Sunday, January 30, 2011

Luscious Lemon Melting Moments

This weekend has been positively Spring-like in Texas!  It has been about 70 degrees with sunny blue skies.  Perfect!

We got together with some friends last night, and I wanted to bring a sweet treat.  With such warm, cheerful weather, I thought that lemon bars would radiate the same sunshiny vibe of the day.  And with a name like "melting moments," I'm sure that those of you in the North could almost forget about the snow after taking a bite of one of these lovelies.

Luscious Lemon Melting Moments
(click here to print)

2 sticks (1 cup) butter, softened (no substitutes)
2/3 cup powdered sugar
2 cups flour
1/8 tsp. salt

Lemon Filling:
6 large eggs, room temperature
2 cups white sugar
2 T. grated lemon zest (4-6 lemons, depending on size)
3/4 cup fresh lemon juice (fresh lemons make a huge difference in flavor)
3/4 cup flour

Preheat oven to 350 degrees and grease a 9x13 inch pan generously.

Cream the butter, then add sugar and beat with an electric mixter until light.  Add flour and salt and mix on low (so you don't get a flour shower!) just until combined.  The dough will be somewhat crumbly.

Empty the dough onto a floured cloth or board and gather into a ball.  Flatten into a disk with hands and  then press it into the pan, building up the edges slightly.  Bake for about 20 minutes or until slightly golden on top and around the edges.

Meanwhile, beat the eggs until light.  Add sugar, zest, lemon juice, and flour.  Mix well.  Pour over the hot crust and return to the oven for an additional 25-30 minutes or until the filling is set.  Let cool to room temperature.

For easier cutting, refrigerate the bars for about an hour, then cut into pieces.  Dust with powdered sugar.  I think these taste best cold, like little lemon pies.  They have a generous amount of the smooth, tart filling. Yum! 

Lemons will yield more juice if you microwave them briefly (about 20 seconds) before you cut them.  You can also roll them on the counter while applying pressure.  This releases the juice from the membranes. 

I'm linking this to Funky Junk Interior's SNS.

Thursday, January 27, 2011

My Porridge is Just Right!

Have you tried McDonald's Fruit & Maple Oatmeal yet?

I had a coupon for a freebie and tried it today.  It's quite good: creamy oatmeal is topped with crispy apple bits, golden and regular raisins, craisins, and maple-flavored goodness.  It's not too bad nutritionally, either: 290 calories and 5 grams of fiber.  There are 32 grams of sugar, though, but some of that is naturally-occurring in the fruit.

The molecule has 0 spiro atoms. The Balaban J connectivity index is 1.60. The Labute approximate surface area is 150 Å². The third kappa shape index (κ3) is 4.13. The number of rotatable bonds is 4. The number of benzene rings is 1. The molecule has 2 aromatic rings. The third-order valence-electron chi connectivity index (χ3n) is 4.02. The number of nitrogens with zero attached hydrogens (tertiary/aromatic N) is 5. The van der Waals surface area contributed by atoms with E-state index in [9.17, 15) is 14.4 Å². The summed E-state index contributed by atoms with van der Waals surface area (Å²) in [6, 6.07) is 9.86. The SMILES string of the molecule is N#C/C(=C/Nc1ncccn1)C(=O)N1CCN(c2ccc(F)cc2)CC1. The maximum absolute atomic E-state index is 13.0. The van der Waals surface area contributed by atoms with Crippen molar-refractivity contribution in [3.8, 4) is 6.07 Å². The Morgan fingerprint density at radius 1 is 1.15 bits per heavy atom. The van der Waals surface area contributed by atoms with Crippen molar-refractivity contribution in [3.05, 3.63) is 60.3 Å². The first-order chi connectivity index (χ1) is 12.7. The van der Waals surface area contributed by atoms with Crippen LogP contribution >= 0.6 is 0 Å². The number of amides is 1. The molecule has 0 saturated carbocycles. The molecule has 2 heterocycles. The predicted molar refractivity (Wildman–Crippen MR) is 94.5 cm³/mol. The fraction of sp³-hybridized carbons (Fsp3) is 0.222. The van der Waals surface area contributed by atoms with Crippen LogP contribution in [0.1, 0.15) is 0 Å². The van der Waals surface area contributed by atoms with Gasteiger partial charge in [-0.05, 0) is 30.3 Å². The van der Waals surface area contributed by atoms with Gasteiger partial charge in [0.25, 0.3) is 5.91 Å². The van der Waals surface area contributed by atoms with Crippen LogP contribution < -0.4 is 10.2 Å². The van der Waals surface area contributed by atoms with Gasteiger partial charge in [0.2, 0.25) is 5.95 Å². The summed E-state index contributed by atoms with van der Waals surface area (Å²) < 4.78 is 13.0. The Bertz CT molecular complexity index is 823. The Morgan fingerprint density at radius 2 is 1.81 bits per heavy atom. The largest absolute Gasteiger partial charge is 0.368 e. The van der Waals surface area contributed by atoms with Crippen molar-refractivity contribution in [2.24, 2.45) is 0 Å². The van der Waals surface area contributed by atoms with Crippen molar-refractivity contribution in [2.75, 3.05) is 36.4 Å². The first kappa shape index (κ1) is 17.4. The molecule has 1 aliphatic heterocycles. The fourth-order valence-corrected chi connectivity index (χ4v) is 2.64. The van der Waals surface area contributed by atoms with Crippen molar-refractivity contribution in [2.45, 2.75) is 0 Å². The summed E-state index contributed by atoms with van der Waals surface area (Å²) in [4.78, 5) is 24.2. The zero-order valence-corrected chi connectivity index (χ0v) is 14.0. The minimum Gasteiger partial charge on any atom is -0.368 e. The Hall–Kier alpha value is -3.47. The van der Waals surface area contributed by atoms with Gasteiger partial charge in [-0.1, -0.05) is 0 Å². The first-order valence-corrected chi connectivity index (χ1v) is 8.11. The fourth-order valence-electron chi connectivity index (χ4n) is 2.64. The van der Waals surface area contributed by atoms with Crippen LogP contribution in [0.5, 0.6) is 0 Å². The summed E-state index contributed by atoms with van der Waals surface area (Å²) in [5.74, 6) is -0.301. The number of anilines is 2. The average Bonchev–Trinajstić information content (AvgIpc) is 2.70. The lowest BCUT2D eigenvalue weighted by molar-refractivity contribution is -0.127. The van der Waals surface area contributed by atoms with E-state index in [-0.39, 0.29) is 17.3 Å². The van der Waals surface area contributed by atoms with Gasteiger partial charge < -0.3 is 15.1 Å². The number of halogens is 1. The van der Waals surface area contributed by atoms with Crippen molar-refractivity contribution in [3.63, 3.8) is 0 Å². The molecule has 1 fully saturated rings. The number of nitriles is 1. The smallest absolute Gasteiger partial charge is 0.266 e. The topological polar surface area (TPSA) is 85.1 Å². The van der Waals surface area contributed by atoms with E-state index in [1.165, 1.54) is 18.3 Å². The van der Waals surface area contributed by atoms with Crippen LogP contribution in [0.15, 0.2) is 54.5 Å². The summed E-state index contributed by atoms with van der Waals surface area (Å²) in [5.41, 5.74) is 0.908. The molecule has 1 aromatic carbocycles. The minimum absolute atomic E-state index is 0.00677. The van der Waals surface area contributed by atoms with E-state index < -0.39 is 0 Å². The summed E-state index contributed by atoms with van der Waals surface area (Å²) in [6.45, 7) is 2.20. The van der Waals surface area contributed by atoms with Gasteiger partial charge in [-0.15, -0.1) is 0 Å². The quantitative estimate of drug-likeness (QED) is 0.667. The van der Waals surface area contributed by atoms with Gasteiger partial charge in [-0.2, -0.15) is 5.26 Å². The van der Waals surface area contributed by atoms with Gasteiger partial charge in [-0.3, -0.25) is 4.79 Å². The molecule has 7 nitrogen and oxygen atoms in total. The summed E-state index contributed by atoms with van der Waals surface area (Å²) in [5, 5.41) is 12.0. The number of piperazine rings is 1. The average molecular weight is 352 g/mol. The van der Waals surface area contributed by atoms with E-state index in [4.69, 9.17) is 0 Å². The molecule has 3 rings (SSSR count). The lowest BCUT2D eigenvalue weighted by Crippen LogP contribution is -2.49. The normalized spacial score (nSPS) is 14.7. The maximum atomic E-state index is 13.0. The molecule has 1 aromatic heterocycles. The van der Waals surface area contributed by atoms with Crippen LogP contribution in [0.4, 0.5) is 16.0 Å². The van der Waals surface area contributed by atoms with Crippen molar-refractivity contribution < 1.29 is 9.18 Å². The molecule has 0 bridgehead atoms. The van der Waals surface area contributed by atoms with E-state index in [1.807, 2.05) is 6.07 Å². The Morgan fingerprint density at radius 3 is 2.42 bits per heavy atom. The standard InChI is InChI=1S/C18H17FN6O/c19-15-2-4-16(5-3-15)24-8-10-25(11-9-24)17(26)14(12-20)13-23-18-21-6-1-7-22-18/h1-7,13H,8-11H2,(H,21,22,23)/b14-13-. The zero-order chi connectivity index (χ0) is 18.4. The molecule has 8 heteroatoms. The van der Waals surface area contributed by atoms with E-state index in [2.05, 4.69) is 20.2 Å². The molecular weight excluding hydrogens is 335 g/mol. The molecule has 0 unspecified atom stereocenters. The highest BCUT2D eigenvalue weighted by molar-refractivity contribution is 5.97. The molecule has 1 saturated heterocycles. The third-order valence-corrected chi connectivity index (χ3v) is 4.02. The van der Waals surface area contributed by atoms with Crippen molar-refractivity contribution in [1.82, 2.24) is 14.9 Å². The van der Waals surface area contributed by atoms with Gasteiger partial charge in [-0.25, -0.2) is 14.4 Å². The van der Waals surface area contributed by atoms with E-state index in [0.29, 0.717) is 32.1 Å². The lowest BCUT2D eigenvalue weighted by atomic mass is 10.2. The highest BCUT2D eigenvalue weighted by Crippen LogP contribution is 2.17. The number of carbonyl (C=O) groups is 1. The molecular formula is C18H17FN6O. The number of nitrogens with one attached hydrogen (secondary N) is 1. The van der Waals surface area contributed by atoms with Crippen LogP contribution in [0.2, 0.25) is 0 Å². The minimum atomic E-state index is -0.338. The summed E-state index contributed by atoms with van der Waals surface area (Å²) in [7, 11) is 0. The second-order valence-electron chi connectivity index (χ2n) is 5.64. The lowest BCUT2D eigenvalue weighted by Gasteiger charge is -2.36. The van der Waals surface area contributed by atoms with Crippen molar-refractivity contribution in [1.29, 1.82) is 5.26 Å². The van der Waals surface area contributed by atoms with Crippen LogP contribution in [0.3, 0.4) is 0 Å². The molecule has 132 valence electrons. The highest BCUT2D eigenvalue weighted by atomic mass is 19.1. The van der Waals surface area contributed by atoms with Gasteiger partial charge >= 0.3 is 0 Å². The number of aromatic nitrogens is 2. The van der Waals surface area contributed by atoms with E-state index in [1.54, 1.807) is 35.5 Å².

I hope this product makes it because I think that whenever a fast-food restaurant offers healthier alternatives, it is a good thing.  One potential drawback could be the price, though.  It is $1.99.  I don't know about you, but that price gave me pause because for $2, I can buy a 42-oz. canister of generic quick oats.

I used to buy Quaker instant oatmeal (the individual packets), either flavored or plain.  Those are tasty but also quite pricey when you consider that there are 10 per box, and you probably need 2 per serving (at least I do!).  Believe it or not, I now make my own "instant" oatmeal with quick oats.

Bring about a cup of water to a rolling boil in the microwave (about 3 minutes).  Then pour some over 2/3 cup of raw quick oats and stir.  Use enough water so it looks "soupy," because the oatmeal will absorb a ton of the water. Let it sit for a few minutes.  Then add whatever toppings you like.

I prefer my oatmeal firm, not mushy, but if you like it creamier, you could use milk instead of water for the liquid.  My kids love oatmeal this way, too.  Porridge my way is just right.

Try it and let me know what you think!

Sunday, January 23, 2011

Souper Snappy Tomato Soup

Tomato soup has never one of my favorites until I had the Tomato Basil Soup at la Madeleine.  It was so creamy and flavorful and homemade tasting, very much unlike the red-and-white canned version!  I have made a copycat  of their recipe before and it is very good, but it contains heavy cream.  I'm trying to lose a little weight and wanted to try a tomato soup without cream.  Cooks Illustrated is the source for this version which uses white bread to add body.  Because it comes together in a snap, I classify this as a ch-eat!

Creamless Creamy Tomato Soup
Source:  Cooks Illustrated Magazine
(click here to print recipe)

2T. extra virgin olive oil (original recipe called for 1/4 cup but I cut it back)
1medium onion , chopped (about 1 cup)
3medium garlic cloves , minced or pressed through garlic press (about 1 tablespoon)
pinch hot red pepper flakes (optional--I used 1/4 tsp.)
1bay leaf
228-oz. cans whole tomatoes packed in juice
1T. brown sugar
3large slices good-quality white bread, crusts removed, torn into 1-inch pieces
2cups low-sodium chicken broth
2T. brandy (optional--I omitted)
1/4cup chopped fresh chives or green onion tops

Heat 2 tablespoons oil in Dutch oven over medium-high heat until shimmering. Add onion, garlic, red pepper flakes (if using), and bay leaf.

Cook, stirring frequently, until onion is translucent, 3 to 5 minutes. Stir in tomatoes and their juice. Using potato masher, mash until no pieces bigger than 2 inches remain.